Make sure you read Croy's discussion of the past tense (secondary tense) and the non-past tense (the primary tenses: present and future).
It is very important to understand that the only time you have tense is when you are dealing with what is called an indicative verb, which is the verb that is used in making statements. For the indicative verbs, you will have three forms of the past tense (the imperfect past, which you learn in this lesson, plus the aorist, which you will learn next week, and the pluperfect, which you will learn week after next), and two forms of the present tense (you have already learned the present tense, and you will learn the perfect tense week after next), and one future tense (which you will learn next week).
However, you will not have these tenses for any other verb forms! So you do not have tenses for the infinitive, for example. You are learning some new finite verb forms this week, but you will not be learning any new infinitives.
The same goes for other verb forms you will learn later in the semester, such as the imperative form (the form for giving commands to people), or participles (verbal adjectives, as we also have in English: writing, written, speaking, spoken, etc.). The six tenses that are listed here by Croy apply only to the indicative verb system.
Croy also talks about the "kind" of action in this section. The technical linguistic term for "kind" of action is aspect. Aspect is an extremely important feature of the Greek verb system, and you will be learning more about aspect next week. The present tense that you learned already and the imperfect tense that you are learning this week have the same aspect, even though they are different tenses. Because they are the same aspect, however, you can create the imperfect past tense using the same verbal stem you have been using to create the present tense.
Since the imperfect past tense is created using the present stem of the verb, it does create a sense of "unfolding" action in past time. However, it would be a mistake to mechanically translate the imperfect using the English continuous past every time you see an imperfect verb in Greek. So, for example, the imperfect verb ἔμενον does not have to be translated as "I was staying." You can simply translate the verb as "I stayed" or you can translate it as "I was staying." You should choose the best translation in English based on the English context. It would be wrong to assume that the Greek imperfect past tense is the same as the English continuous past! Greek and English have completely different verb systems, and there is no automatic rule you can use to find an English verb that is exactly equivalent to a Greek verb.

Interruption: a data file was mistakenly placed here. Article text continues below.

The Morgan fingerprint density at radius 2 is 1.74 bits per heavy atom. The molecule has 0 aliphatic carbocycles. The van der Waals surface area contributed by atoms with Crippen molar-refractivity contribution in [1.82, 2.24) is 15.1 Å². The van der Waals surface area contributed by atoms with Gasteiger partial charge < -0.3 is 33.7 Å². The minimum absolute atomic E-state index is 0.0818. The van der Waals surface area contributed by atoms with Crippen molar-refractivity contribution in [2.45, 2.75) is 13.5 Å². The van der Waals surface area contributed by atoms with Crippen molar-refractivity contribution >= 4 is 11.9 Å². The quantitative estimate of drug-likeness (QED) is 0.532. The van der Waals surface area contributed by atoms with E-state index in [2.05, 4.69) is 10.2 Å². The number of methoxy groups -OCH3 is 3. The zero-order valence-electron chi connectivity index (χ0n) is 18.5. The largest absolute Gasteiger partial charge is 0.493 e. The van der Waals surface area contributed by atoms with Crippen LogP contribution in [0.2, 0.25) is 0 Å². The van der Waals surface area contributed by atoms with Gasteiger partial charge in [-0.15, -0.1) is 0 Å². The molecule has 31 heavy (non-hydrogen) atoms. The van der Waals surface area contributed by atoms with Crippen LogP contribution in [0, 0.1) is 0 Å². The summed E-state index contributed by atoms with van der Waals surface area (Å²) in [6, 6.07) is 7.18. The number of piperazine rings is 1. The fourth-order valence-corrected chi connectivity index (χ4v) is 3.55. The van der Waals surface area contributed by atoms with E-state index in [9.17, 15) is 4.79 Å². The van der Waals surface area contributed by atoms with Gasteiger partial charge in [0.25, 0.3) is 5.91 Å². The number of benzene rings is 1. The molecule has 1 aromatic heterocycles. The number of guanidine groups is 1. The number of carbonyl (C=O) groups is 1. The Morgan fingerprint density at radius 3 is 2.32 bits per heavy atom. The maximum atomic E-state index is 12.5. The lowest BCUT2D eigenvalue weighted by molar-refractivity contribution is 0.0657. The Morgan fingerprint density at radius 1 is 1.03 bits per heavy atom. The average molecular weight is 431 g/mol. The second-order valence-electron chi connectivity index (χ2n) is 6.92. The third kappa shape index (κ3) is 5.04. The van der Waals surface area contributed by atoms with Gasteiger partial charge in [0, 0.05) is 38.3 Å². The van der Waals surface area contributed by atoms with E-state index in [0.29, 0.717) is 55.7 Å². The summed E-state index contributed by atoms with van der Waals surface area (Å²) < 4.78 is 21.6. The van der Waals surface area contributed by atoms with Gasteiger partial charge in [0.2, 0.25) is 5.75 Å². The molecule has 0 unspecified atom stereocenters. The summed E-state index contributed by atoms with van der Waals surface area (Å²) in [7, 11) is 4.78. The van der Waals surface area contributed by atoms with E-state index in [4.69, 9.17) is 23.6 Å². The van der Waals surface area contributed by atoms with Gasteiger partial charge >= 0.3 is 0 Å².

The main thing to remember about the imperfect verb forms which you are learning this week is that these verbs are about action that is in the past. What kind of English past tense verb you use to translate the imperfect is a question of English grammar and style. And don't worry: you will be learning a lot more about Greek verbal aspect next week, so the way that the Greek past tense functions will become more clear to you then.
Biblical Greek Online. Laura Gibbs, Ph.D. This work is licensed under a Creative Commons License. You must give the original author credit. You may not use this work for commercial purposes. If you alter, transform, or build upon this work, you may distribute the resulting work only under a license identical to this one. Page last updated: April 9, 2005 8:06 PM